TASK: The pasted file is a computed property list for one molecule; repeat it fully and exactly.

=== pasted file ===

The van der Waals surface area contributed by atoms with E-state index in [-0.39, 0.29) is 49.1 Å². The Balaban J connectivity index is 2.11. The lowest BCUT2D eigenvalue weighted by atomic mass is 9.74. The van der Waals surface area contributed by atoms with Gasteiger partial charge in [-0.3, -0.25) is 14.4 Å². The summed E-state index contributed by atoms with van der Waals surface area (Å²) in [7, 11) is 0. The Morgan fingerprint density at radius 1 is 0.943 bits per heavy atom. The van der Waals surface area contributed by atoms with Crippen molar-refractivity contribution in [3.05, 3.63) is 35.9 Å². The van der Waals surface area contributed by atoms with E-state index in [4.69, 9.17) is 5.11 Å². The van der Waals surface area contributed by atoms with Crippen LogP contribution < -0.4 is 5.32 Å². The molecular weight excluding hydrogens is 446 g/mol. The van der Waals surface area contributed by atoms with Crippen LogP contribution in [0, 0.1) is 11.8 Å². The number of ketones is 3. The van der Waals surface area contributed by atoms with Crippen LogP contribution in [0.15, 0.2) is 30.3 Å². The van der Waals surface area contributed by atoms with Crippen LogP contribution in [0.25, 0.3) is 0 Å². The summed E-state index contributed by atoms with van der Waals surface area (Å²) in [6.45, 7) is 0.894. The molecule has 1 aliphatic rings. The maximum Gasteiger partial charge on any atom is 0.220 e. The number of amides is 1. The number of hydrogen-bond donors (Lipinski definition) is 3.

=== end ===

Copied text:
The van der Waals surface area contributed by atoms with E-state index in [-0.39, 0.29) is 49.1 Å². The Balaban J connectivity index is 2.11. The lowest BCUT2D eigenvalue weighted by atomic mass is 9.74. The van der Waals surface area contributed by atoms with Gasteiger partial charge in [-0.3, -0.25) is 14.4 Å². The summed E-state index contributed by atoms with van der Waals surface area (Å²) in [7, 11) is 0. The Morgan fingerprint density at radius 1 is 0.943 bits per heavy atom. The van der Waals surface area contributed by atoms with Crippen molar-refractivity contribution in [3.05, 3.63) is 35.9 Å². The van der Waals surface area contributed by atoms with E-state index in [4.69, 9.17) is 5.11 Å². The van der Waals surface area contributed by atoms with Crippen LogP contribution < -0.4 is 5.32 Å². The molecular weight excluding hydrogens is 446 g/mol. The van der Waals surface area contributed by atoms with Crippen LogP contribution in [0, 0.1) is 11.8 Å². The number of ketones is 3. The van der Waals surface area contributed by atoms with Crippen LogP contribution in [0.15, 0.2) is 30.3 Å². The van der Waals surface area contributed by atoms with Crippen LogP contribution in [0.25, 0.3) is 0 Å². The summed E-state index contributed by atoms with van der Waals surface area (Å²) in [6.45, 7) is 0.894. The molecule has 1 aliphatic rings. The maximum Gasteiger partial charge on any atom is 0.220 e. The number of amides is 1. The number of hydrogen-bond donors (Lipinski definition) is 3.